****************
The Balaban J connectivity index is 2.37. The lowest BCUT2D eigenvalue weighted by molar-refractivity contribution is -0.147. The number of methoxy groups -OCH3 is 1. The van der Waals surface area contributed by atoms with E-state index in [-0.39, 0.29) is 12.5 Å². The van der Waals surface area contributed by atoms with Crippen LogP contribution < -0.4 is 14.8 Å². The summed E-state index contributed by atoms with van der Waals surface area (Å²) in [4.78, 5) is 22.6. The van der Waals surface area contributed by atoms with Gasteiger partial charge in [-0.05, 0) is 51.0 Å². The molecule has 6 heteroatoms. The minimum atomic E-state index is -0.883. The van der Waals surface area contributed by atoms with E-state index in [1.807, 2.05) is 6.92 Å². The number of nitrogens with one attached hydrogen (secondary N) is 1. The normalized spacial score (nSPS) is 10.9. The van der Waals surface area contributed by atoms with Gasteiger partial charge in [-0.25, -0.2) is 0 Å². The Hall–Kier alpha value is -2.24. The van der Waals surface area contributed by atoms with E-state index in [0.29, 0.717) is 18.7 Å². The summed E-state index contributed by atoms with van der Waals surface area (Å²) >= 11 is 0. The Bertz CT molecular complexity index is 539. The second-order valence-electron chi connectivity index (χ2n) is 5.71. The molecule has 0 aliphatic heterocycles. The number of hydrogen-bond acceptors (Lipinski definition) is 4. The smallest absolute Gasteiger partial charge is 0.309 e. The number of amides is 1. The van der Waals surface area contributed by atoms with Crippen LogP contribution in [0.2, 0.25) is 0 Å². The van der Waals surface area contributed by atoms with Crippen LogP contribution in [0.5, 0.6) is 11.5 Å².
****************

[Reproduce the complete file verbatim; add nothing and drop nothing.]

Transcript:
The Balaban J connectivity index is 2.37. The lowest BCUT2D eigenvalue weighted by molar-refractivity contribution is -0.147. The number of methoxy groups -OCH3 is 1. The van der Waals surface area contributed by atoms with E-state index in [-0.39, 0.29) is 12.5 Å². The van der Waals surface area contributed by atoms with Crippen LogP contribution < -0.4 is 14.8 Å². The summed E-state index contributed by atoms with van der Waals surface area (Å²) in [4.78, 5) is 22.6. The van der Waals surface area contributed by atoms with Gasteiger partial charge in [-0.05, 0) is 51.0 Å². The molecule has 6 heteroatoms. The minimum atomic E-state index is -0.883. The van der Waals surface area contributed by atoms with E-state index in [1.807, 2.05) is 6.92 Å². The number of nitrogens with one attached hydrogen (secondary N) is 1. The normalized spacial score (nSPS) is 10.9. The van der Waals surface area contributed by atoms with Gasteiger partial charge in [-0.25, -0.2) is 0 Å². The Hall–Kier alpha value is -2.24. The van der Waals surface area contributed by atoms with E-state index in [0.29, 0.717) is 18.7 Å². The summed E-state index contributed by atoms with van der Waals surface area (Å²) >= 11 is 0. The Bertz CT molecular complexity index is 539. The second-order valence-electron chi connectivity index (χ2n) is 5.71. The molecule has 0 aliphatic heterocycles. The number of hydrogen-bond acceptors (Lipinski definition) is 4. The smallest absolute Gasteiger partial charge is 0.309 e. The number of amides is 1. The van der Waals surface area contributed by atoms with Crippen LogP contribution in [0.2, 0.25) is 0 Å². The van der Waals surface area contributed by atoms with Crippen LogP contribution in [0.5, 0.6) is 11.5 Å².